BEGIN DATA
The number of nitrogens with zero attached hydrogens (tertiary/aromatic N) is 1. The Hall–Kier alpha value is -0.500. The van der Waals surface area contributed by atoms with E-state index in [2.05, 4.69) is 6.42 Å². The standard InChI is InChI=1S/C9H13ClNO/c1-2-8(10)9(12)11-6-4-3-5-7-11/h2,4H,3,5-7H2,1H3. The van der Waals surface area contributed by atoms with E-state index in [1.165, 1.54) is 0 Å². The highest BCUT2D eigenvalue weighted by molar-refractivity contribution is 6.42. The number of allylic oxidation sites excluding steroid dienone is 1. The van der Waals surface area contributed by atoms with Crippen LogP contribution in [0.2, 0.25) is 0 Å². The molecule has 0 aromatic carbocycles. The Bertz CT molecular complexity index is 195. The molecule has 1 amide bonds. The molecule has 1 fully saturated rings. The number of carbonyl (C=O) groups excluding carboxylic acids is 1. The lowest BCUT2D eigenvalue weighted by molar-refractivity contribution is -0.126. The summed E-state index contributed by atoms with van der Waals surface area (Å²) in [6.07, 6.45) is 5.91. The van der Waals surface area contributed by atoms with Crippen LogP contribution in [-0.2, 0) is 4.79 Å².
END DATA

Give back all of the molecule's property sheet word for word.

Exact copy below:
The number of nitrogens with zero attached hydrogens (tertiary/aromatic N) is 1. The Hall–Kier alpha value is -0.500. The van der Waals surface area contributed by atoms with E-state index in [2.05, 4.69) is 6.42 Å². The standard InChI is InChI=1S/C9H13ClNO/c1-2-8(10)9(12)11-6-4-3-5-7-11/h2,4H,3,5-7H2,1H3. The van der Waals surface area contributed by atoms with E-state index in [1.165, 1.54) is 0 Å². The highest BCUT2D eigenvalue weighted by molar-refractivity contribution is 6.42. The number of allylic oxidation sites excluding steroid dienone is 1. The van der Waals surface area contributed by atoms with Crippen LogP contribution in [0.2, 0.25) is 0 Å². The molecule has 0 aromatic carbocycles. The Bertz CT molecular complexity index is 195. The molecule has 1 amide bonds. The molecule has 1 fully saturated rings. The number of carbonyl (C=O) groups excluding carboxylic acids is 1. The lowest BCUT2D eigenvalue weighted by molar-refractivity contribution is -0.126. The summed E-state index contributed by atoms with van der Waals surface area (Å²) in [6.07, 6.45) is 5.91. The van der Waals surface area contributed by atoms with Crippen LogP contribution in [-0.2, 0) is 4.79 Å².